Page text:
by Savage-Rabbit (308260) on Friday June 10, 2005 @01:35PM (#12782249)
    it's still nice to finally see some real competition to Photoshop, especially considering that the price of Acrylic will be much lower than that of Photoshop.

    True, if some competition brings the price of Photoshop down a few pegs then that would be nice. Still, one is left hoping that this isn't the beginnign of "Operation kill Adobe". Photoshop may be expensive but at least it is available on more platforms than just Windows.
  • by Blakey Rat (99501) on Friday June 10, 2005 @01:36PM (#12782279)
    I thought the general concensus on this board is that competition of software products is a good thing which makes *all* the products better, or am I mistaken? (At least, that's the viewpoint people give when others complain about Linux having a whole bunch of different widget libraries and thousands of text editors.)

    But as usual, it sums up as "if you don't like it, don't use it." Why insult Microsoft for making it? Why not think positively and stop being so cynical for once?

    Sure, maybe it can't compete with Photoshop, ok. What about Photoshop Elements? What about Corel Painter? Maybe it'll help make ALL those products better by introducing a new interface idea or unique type of filter. Who knows?
  • by ScentCone (795499) on Friday June 10, 2005 @01:38PM (#12782304)
    Damnit, Microsoft! You're like that kid on the playground who always wanted someone else's toy, just because someone else had them. If you don't quit bullying the other kids, Microsoft, no one is going to want to play with you.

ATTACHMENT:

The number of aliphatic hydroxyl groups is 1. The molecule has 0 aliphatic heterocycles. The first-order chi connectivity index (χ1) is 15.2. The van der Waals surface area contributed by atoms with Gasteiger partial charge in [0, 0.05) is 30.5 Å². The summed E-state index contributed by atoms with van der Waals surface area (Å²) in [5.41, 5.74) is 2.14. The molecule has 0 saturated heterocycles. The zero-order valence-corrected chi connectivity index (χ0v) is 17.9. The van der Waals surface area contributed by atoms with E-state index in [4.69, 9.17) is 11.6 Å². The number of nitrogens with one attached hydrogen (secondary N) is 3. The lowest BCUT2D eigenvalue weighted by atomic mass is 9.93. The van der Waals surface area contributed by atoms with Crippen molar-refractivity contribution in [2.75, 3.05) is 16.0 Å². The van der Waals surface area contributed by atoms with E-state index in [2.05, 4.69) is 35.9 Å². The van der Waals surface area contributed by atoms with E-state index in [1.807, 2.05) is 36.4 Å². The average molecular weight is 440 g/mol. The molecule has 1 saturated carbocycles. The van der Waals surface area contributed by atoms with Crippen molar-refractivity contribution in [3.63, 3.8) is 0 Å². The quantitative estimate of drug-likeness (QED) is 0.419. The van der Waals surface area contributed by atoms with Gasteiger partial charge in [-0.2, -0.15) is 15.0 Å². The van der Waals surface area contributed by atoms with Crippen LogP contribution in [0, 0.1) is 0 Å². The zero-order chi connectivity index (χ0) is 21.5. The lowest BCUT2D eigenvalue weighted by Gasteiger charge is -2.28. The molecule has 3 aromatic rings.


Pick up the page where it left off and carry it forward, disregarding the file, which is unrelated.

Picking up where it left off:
Right! Because, before PhotoShop came along, no one had ever produced a paint program before...

    The early bird gets the worm, but the second mouse gets the cheese.
  • Re:Nice (Score:2, Insightful)

    by ncmusic (31531) on Friday June 10, 2005 @01:39PM (#12782311)
    What's your point? Why Gimp requiresd GTK+ 2.4. Shame on M$ for requiring the newest version of their operating system for new software!
  • Re:Portable (Score:5, Insightful)

    by jimicus (737525) on Friday June 10, 2005 @01:41PM (#12782329)

    Photoshop may be expensive

    It is expensive. But it's not intended for Joe Bloggs cropping the crappy little images he makes with his £90 digital camera.

    I will be very surprised if this has significant impact on Adobe's core market.
  • by kfg (145172) on Friday June 10, 2005 @01:41PM (#12782335)
    Isn't that like saying a Skoda is competing with a Porsche because they both have wheels and an engine?

    In the sense that a Skoda is not a Porsche, no.

    In the sense that the availability of a Skoda with four seats and a hatchback for $10K means you aren't constrained to buy a Boxster with only two seats and no luggage capacity for $50K just because it's the only car in town. . .yes.

  • by mgpeter (132079) on Friday June 10, 2005 @01:41PM (#12782336) Homepage
    Microsoft is a convicted monopolist, why on earth do the courts allow them to snatch up all of the companies that they are buying ?

    Granted Image Editing is not terribly important, but when you realize they purchased Antivirus and Anti-Adware companies......They are going to use their market muscle (monopoly) to create a subscription based model, all pre-installed with any and every new computer.

    They should have broke that company up.
  • by The Bungi (221687) <thebungi@gmail.com> on Friday June 10, 2005 @01:43PM (#12782363) Homepage
    So it's OK to rip other people's ideas off as long as you give them away? Interesting.
  • by The Bungi (221687) <thebungi@gmail.com> on Friday June 10, 2005 @01:48PM (#12782426) Homepage
    This is intriguing. Work with me for a second here, OK?

    Mozilla for example is based on ideas, technology and a codebase developed by Netscape. How does Mozilla innovate?

    Open source did not create IM, but they copied it to death. How does Jabber and the lot innovate?